New Headache Care program offers patients the latest advanced treatments

Our specialists create customized plans for headache and migraine sufferers, including options other than medication

Neurologist Sarah Benish
More than 4 million people suffer from chronic migraines, and 44% of people experiencing severe headaches or migraines are never diagnosed and treated. Many try over-the-counter drugs, natural remedies, or prescriptions, but when those don’t work, they just become resigned to the discomfort.

Now Fairview’s partners at University of Minnesota Health have launched a new Headache Care program to provide quick access to headache specialists and the latest treatments.

For example, new injections approved by the FDA in 2018 may offer a solution for people who have tried everything, yet still find their work and social life interrupted by chronic migraines.

“For the first time, we have a treatment that works to prevent migraines from taking root by chemically targeting pain sensors in the brain,” says neurologist Sarah Benish, MD. “Other treatments help lessen the likelihood of triggering a headache or target the symptoms of headaches.”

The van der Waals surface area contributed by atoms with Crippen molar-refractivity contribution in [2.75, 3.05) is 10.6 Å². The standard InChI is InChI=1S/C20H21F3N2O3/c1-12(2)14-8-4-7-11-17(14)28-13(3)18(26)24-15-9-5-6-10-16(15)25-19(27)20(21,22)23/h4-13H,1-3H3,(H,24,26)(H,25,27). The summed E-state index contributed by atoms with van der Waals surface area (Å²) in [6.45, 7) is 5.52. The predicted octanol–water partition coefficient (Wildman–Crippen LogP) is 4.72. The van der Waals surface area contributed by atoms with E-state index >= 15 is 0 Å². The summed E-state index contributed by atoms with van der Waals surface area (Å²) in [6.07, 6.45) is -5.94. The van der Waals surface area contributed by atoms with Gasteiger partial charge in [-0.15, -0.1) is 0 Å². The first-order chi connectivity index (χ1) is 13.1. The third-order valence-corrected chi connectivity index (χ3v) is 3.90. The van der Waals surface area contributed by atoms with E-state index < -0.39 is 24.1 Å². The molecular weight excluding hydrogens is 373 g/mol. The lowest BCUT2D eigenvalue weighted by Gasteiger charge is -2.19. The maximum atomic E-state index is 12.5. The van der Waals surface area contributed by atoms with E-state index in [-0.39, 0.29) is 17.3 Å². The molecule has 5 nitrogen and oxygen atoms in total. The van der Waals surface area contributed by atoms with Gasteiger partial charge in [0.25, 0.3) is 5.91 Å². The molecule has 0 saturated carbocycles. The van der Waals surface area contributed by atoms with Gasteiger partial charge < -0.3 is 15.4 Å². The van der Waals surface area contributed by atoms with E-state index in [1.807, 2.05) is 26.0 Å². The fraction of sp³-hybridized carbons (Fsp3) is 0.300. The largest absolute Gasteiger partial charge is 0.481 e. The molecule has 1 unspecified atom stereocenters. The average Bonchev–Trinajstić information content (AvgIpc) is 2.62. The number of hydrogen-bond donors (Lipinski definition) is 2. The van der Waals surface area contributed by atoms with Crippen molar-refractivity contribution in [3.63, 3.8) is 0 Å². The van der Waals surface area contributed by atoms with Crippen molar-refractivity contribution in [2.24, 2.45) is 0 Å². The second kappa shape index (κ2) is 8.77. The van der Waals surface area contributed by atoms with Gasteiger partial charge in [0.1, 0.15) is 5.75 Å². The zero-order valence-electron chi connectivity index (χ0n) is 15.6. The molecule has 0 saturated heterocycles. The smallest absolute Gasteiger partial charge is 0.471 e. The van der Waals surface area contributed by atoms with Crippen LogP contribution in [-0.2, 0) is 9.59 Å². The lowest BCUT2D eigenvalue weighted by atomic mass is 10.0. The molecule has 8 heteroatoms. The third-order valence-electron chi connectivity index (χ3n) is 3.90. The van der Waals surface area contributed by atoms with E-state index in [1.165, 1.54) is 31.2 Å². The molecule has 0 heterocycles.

The Monoclonal Antibody Injections and Botox are among the treatment options in the new Headache Care program.

“For some people, there is no cure for headaches. But our program neurologists and physiatrists are trained to help patients understand their type of headache – such as migraines, tension headaches, or cluster headaches – and find a solution that helps decrease the intensity and frequency,” Dr. Benish says. “We develop a customized treatment plan with each patient and can connect them to resources like acupuncture, physical therapy, and chiropractic care. There are options besides just taking medication.”

The program aims to help patients avoid costly emergency care when experiencing headaches and instead come up with a personalized, lasting solution to prevent them.

To help decide when it’s a good idea to consult a headache specialist, patients can ask themselves two questions:
  1. Do headaches make it difficult for me to function in daily life?
  2.  Am I experiencing a new type of headache that I haven’t before?

If the answer to either question is yes, Headache Care specialists can help. Patients can make an appointment without a referral, though it’s best to check with their insurer to see if their plan requires one.

Timely appointments are available Monday through Friday by calling (612) 626-6688. For more information, visit www.mhealth.org/headache.

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